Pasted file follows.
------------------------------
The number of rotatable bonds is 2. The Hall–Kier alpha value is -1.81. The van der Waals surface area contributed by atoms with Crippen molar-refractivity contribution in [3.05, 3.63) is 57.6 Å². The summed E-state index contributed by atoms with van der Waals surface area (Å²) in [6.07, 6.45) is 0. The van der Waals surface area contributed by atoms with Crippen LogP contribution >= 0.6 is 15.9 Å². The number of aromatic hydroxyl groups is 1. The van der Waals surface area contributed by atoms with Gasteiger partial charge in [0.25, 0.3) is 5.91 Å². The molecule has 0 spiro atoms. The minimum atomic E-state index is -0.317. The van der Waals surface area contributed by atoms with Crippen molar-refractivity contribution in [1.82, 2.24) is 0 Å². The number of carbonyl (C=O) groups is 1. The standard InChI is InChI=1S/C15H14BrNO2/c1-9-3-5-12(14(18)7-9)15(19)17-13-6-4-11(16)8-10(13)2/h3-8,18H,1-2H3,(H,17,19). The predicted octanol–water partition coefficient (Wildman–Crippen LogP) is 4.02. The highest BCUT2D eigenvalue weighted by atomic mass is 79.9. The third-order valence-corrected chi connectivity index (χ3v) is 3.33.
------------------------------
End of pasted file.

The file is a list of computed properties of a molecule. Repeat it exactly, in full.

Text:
The number of rotatable bonds is 2. The Hall–Kier alpha value is -1.81. The van der Waals surface area contributed by atoms with Crippen molar-refractivity contribution in [3.05, 3.63) is 57.6 Å². The summed E-state index contributed by atoms with van der Waals surface area (Å²) in [6.07, 6.45) is 0. The van der Waals surface area contributed by atoms with Crippen LogP contribution >= 0.6 is 15.9 Å². The number of aromatic hydroxyl groups is 1. The van der Waals surface area contributed by atoms with Gasteiger partial charge in [0.25, 0.3) is 5.91 Å². The molecule has 0 spiro atoms. The minimum atomic E-state index is -0.317. The van der Waals surface area contributed by atoms with Crippen molar-refractivity contribution in [1.82, 2.24) is 0 Å². The number of carbonyl (C=O) groups is 1. The standard InChI is InChI=1S/C15H14BrNO2/c1-9-3-5-12(14(18)7-9)15(19)17-13-6-4-11(16)8-10(13)2/h3-8,18H,1-2H3,(H,17,19). The predicted octanol–water partition coefficient (Wildman–Crippen LogP) is 4.02. The highest BCUT2D eigenvalue weighted by atomic mass is 79.9. The third-order valence-corrected chi connectivity index (χ3v) is 3.33.